Groovy Goodness: Using Implicit call() Method

In Groovy we can invoke an implicit call() method on a Groovy object. We can leave out the call method name and just use (). We can use meta programming to add an implementation for the call() method to a class. In the following example script we add an implementation for the call() method with a single parameter to the String class. The implementation returns the element found at the range specified by the argument when we invoke the method:

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Groovy Goodness: Boolean Implications

Since Groovy 1.8.3 we can use the implies() method on Boolean types. The implies() method implements a logical implication. This means that if we have two Boolean variables A and B, that if A is true, than B is true. So if A is true than it is implied B is true as well. If A is false than B can be either true or false. We could rewrite the implication as !A or B.

(Code written with Groovy 2.0.4)

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Why Time Is No Measure For Progress

One of the questions that Project Managers always pop up during projects is: “how many days will it take to finish this work?”.

This is a very natural and sensible question. You want to know when a project will be finished, so people can have an expectancy of the needed budget, what functionality is in it and when it will be finished.

However, answering the question is more difficult than traditionally is assumed. Continue reading

Gradle Goodness: Customize IDEA Project File Generation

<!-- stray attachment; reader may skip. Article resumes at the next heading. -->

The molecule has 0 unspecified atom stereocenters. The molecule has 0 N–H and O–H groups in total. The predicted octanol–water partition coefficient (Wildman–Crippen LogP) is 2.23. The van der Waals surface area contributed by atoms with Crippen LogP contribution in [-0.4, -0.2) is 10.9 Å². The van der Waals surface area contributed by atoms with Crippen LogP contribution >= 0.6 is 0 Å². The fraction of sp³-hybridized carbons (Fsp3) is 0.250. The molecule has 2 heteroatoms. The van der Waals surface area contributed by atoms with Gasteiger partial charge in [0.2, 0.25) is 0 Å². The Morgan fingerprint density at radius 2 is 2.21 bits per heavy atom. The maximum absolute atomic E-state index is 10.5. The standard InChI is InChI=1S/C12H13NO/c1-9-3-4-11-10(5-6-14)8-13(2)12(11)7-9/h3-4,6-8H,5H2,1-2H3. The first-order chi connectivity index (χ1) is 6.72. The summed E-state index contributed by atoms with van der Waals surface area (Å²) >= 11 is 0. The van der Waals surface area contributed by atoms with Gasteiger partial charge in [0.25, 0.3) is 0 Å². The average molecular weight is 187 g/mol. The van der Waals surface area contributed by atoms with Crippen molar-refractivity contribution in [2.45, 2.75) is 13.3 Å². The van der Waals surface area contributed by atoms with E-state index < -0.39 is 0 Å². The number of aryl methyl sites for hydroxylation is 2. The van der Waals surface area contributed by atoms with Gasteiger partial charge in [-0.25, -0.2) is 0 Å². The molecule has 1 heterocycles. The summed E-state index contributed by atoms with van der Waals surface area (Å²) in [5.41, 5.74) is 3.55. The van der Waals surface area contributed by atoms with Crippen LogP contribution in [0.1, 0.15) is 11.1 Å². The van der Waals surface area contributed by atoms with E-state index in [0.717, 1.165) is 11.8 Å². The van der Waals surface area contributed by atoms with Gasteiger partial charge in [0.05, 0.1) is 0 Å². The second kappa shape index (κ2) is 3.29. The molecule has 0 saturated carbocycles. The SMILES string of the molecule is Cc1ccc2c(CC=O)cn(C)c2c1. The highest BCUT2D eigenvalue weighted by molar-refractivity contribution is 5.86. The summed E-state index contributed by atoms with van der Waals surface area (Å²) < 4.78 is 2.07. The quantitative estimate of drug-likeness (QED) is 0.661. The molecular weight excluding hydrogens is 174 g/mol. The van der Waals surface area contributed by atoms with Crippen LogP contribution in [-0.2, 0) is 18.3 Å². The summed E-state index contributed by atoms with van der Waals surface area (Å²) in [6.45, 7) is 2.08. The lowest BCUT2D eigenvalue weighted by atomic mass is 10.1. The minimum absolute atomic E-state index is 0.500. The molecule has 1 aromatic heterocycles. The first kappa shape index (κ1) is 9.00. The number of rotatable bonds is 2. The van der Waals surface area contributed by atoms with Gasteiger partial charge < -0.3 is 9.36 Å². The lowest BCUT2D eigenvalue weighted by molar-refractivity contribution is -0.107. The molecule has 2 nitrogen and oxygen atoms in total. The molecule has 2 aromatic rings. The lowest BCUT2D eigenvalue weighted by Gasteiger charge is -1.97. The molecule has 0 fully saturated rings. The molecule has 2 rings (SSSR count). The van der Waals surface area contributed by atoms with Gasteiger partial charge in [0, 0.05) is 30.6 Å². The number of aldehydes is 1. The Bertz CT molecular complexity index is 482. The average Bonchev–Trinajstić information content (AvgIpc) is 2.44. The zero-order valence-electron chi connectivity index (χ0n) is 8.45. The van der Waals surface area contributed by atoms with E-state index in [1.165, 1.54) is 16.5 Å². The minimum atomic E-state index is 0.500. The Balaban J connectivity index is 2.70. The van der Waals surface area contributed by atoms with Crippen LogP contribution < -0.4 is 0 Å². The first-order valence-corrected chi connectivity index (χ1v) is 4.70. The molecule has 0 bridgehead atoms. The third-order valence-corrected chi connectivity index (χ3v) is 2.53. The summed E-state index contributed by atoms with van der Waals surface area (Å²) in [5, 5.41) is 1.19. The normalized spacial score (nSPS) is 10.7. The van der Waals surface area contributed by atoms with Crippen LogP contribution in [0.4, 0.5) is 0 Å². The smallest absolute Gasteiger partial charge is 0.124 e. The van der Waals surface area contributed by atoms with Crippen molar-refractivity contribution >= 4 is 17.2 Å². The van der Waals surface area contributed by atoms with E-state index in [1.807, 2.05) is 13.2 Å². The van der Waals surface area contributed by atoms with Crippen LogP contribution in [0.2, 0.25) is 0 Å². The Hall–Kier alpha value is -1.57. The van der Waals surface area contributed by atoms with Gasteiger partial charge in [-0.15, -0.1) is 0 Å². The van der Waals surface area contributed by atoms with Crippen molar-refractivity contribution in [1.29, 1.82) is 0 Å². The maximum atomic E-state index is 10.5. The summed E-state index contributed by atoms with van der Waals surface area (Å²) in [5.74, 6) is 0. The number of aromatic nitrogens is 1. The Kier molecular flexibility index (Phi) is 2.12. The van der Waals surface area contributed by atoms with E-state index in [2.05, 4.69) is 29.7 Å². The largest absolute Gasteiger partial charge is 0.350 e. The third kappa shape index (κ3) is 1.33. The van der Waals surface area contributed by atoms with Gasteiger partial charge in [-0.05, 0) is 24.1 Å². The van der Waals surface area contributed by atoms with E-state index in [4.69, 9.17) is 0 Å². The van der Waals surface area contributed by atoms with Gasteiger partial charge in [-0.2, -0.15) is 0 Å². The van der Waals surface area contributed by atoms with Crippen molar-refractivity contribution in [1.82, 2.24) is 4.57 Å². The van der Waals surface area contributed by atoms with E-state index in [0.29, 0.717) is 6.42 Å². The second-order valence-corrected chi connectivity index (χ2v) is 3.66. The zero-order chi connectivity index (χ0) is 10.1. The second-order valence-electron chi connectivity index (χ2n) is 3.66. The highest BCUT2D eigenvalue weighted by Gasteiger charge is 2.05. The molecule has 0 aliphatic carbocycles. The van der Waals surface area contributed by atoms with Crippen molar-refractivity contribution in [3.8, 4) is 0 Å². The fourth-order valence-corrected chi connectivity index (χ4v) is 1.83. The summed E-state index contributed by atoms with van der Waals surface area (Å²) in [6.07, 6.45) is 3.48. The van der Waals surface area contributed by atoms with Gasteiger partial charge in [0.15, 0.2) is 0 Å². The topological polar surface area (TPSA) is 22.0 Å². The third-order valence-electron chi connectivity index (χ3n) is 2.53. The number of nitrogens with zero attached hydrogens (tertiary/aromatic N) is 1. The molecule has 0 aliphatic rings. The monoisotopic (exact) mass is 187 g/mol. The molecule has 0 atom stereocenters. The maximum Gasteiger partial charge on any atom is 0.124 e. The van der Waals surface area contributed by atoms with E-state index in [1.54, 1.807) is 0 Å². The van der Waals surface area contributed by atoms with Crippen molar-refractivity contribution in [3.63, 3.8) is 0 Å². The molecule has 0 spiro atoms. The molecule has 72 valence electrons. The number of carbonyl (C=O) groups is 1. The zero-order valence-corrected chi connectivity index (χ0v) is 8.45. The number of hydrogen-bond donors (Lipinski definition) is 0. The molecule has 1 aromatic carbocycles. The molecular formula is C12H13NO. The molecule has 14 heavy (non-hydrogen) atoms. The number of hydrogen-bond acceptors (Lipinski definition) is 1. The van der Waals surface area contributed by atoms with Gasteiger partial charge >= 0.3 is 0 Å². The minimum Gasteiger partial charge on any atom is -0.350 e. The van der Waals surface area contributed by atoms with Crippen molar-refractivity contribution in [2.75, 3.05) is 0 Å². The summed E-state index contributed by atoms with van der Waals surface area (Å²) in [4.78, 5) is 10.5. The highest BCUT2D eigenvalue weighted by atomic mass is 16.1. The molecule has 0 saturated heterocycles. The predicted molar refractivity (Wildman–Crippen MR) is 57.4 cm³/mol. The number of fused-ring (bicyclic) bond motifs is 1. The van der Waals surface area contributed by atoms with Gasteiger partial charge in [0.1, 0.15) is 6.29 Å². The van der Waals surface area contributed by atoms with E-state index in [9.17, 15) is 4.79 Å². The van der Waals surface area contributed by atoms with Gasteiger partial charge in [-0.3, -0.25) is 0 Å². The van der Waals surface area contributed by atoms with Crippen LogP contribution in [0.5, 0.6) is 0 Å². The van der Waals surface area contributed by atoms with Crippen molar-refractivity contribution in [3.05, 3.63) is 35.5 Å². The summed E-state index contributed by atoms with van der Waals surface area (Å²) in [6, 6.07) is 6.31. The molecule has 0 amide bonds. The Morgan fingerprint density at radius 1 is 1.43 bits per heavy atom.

With the Gradle IDEA plugin we can generate JetBrains IntelliJ IDEA project files. The plugin uses defaults from our project to generate the files. If we also apply the Java plugin to our project then the Java settings for the project files are generated. We can customize the file generation in several ways. The most low level method is using the withXml hook. With this hook we have access to the XML before the file is written to disk. Here we can add or change XML elements and attribute values.

We use a closure as argument for the withXml hook and Gradle adds a XmlProvider object as argument. The easiest way to manipulate the XML is getting a groovy.util.Node from the XmlProvider. We also can get a DOM Element or StringBuilder to work with.

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To Roo or not to Roo…

Recently I’ve been looking into Spring Roo to find ways to speed-up software development as well as reducing plumbing code.
In this blog post I will highlight some of the advantages and disadvantages of Spring Roo which I stumbled upon. So don’t expect a full featured introduction or tutorial; plenty of those already exist on the internet ;-)

A unique approach on code completion
Spring Roo takes on a different approach to code generation compared to other solutions.
Instead of generating additional .java files (through the “Generation Gap Pattern”) it generates so-called AspectJ inter-type declaration (ITD) .aj source files.